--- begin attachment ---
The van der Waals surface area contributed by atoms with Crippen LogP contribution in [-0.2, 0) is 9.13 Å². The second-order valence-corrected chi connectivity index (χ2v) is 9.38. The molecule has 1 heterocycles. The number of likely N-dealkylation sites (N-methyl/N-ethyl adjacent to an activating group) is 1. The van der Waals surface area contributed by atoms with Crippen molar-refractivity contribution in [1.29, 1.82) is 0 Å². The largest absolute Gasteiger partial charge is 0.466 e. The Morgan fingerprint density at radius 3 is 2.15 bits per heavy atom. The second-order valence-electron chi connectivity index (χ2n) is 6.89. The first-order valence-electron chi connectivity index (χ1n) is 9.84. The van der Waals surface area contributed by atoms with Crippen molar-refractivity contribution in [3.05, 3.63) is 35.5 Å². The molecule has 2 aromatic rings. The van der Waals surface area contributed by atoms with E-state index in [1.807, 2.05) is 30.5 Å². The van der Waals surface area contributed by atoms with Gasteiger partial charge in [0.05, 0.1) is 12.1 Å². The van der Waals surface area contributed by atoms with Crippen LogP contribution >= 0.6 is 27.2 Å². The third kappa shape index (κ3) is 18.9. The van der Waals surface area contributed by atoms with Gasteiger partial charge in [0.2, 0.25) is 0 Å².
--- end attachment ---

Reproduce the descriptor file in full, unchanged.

The van der Waals surface area contributed by atoms with Crippen LogP contribution in [-0.2, 0) is 9.13 Å². The second-order valence-corrected chi connectivity index (χ2v) is 9.38. The molecule has 1 heterocycles. The number of likely N-dealkylation sites (N-methyl/N-ethyl adjacent to an activating group) is 1. The van der Waals surface area contributed by atoms with Crippen molar-refractivity contribution in [1.29, 1.82) is 0 Å². The largest absolute Gasteiger partial charge is 0.466 e. The Morgan fingerprint density at radius 3 is 2.15 bits per heavy atom. The second-order valence-electron chi connectivity index (χ2n) is 6.89. The first-order valence-electron chi connectivity index (χ1n) is 9.84. The van der Waals surface area contributed by atoms with Crippen molar-refractivity contribution in [3.05, 3.63) is 35.5 Å². The molecule has 2 aromatic rings. The van der Waals surface area contributed by atoms with E-state index in [1.807, 2.05) is 30.5 Å². The van der Waals surface area contributed by atoms with Gasteiger partial charge in [0.05, 0.1) is 12.1 Å². The van der Waals surface area contributed by atoms with Crippen LogP contribution >= 0.6 is 27.2 Å². The third kappa shape index (κ3) is 18.9. The van der Waals surface area contributed by atoms with Gasteiger partial charge in [0.2, 0.25) is 0 Å².